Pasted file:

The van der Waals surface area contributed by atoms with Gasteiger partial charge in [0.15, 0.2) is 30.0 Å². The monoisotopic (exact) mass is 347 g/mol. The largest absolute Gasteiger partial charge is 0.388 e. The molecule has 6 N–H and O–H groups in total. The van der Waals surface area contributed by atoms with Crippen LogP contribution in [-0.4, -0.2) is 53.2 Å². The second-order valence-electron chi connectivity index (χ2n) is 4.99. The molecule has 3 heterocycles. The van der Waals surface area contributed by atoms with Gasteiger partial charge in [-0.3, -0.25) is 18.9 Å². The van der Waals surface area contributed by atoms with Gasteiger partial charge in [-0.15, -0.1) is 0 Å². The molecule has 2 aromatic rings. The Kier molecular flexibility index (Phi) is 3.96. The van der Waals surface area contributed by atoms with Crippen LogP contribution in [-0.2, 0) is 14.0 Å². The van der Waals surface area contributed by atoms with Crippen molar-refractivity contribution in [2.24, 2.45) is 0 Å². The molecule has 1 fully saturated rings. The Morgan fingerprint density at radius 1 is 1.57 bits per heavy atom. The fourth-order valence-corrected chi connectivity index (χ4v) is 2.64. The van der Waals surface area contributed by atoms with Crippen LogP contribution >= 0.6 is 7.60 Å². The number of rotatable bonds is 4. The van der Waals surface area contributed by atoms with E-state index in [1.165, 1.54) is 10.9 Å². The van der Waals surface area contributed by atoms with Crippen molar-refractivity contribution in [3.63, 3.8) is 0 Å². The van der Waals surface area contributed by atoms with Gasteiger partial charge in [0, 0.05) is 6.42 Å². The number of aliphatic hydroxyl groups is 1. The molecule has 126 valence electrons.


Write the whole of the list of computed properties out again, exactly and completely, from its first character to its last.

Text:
The van der Waals surface area contributed by atoms with Gasteiger partial charge in [0.15, 0.2) is 30.0 Å². The monoisotopic (exact) mass is 347 g/mol. The largest absolute Gasteiger partial charge is 0.388 e. The molecule has 6 N–H and O–H groups in total. The van der Waals surface area contributed by atoms with Crippen LogP contribution in [-0.4, -0.2) is 53.2 Å². The second-order valence-electron chi connectivity index (χ2n) is 4.99. The molecule has 3 heterocycles. The van der Waals surface area contributed by atoms with Gasteiger partial charge in [-0.3, -0.25) is 18.9 Å². The van der Waals surface area contributed by atoms with Gasteiger partial charge in [-0.15, -0.1) is 0 Å². The molecule has 2 aromatic rings. The Kier molecular flexibility index (Phi) is 3.96. The van der Waals surface area contributed by atoms with Crippen LogP contribution in [-0.2, 0) is 14.0 Å². The van der Waals surface area contributed by atoms with Crippen molar-refractivity contribution in [2.24, 2.45) is 0 Å². The molecule has 1 fully saturated rings. The Morgan fingerprint density at radius 1 is 1.57 bits per heavy atom. The fourth-order valence-corrected chi connectivity index (χ4v) is 2.64. The van der Waals surface area contributed by atoms with Crippen LogP contribution >= 0.6 is 7.60 Å². The number of rotatable bonds is 4. The van der Waals surface area contributed by atoms with E-state index in [1.165, 1.54) is 10.9 Å². The van der Waals surface area contributed by atoms with Crippen molar-refractivity contribution in [3.63, 3.8) is 0 Å². The van der Waals surface area contributed by atoms with Gasteiger partial charge in [0, 0.05) is 6.42 Å². The number of aliphatic hydroxyl groups is 1. The molecule has 126 valence electrons.